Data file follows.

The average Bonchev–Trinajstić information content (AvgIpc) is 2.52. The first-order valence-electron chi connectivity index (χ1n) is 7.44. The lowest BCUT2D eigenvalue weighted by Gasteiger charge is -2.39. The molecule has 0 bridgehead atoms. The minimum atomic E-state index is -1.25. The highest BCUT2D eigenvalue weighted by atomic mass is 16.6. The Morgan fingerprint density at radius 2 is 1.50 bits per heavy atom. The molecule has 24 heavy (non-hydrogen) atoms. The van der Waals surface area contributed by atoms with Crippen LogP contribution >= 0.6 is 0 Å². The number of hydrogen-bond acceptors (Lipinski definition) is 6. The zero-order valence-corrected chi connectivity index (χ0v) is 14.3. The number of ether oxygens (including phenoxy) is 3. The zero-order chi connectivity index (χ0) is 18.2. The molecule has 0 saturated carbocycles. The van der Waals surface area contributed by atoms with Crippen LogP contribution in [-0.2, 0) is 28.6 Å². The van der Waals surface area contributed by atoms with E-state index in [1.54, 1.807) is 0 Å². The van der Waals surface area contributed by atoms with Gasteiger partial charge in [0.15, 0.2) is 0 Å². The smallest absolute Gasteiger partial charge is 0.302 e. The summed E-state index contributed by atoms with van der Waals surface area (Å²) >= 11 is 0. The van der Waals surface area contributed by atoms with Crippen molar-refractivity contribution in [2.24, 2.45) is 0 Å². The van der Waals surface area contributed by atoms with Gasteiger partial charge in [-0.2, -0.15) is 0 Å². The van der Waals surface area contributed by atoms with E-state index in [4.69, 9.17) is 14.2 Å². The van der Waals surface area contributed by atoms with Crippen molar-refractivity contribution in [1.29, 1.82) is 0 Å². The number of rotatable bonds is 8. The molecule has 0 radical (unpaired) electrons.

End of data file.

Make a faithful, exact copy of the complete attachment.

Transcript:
The average Bonchev–Trinajstić information content (AvgIpc) is 2.52. The first-order valence-electron chi connectivity index (χ1n) is 7.44. The lowest BCUT2D eigenvalue weighted by Gasteiger charge is -2.39. The molecule has 0 bridgehead atoms. The minimum atomic E-state index is -1.25. The highest BCUT2D eigenvalue weighted by atomic mass is 16.6. The Morgan fingerprint density at radius 2 is 1.50 bits per heavy atom. The molecule has 24 heavy (non-hydrogen) atoms. The van der Waals surface area contributed by atoms with Crippen LogP contribution >= 0.6 is 0 Å². The number of hydrogen-bond acceptors (Lipinski definition) is 6. The zero-order valence-corrected chi connectivity index (χ0v) is 14.3. The number of ether oxygens (including phenoxy) is 3. The zero-order chi connectivity index (χ0) is 18.2. The molecule has 0 saturated carbocycles. The van der Waals surface area contributed by atoms with Crippen LogP contribution in [-0.2, 0) is 28.6 Å². The van der Waals surface area contributed by atoms with E-state index in [1.54, 1.807) is 0 Å². The van der Waals surface area contributed by atoms with Gasteiger partial charge in [0.15, 0.2) is 0 Å². The smallest absolute Gasteiger partial charge is 0.302 e. The summed E-state index contributed by atoms with van der Waals surface area (Å²) >= 11 is 0. The van der Waals surface area contributed by atoms with Crippen molar-refractivity contribution in [2.24, 2.45) is 0 Å². The van der Waals surface area contributed by atoms with Gasteiger partial charge in [-0.2, -0.15) is 0 Å². The van der Waals surface area contributed by atoms with E-state index in [4.69, 9.17) is 14.2 Å². The van der Waals surface area contributed by atoms with Crippen molar-refractivity contribution in [1.29, 1.82) is 0 Å². The number of rotatable bonds is 8. The molecule has 0 radical (unpaired) electrons.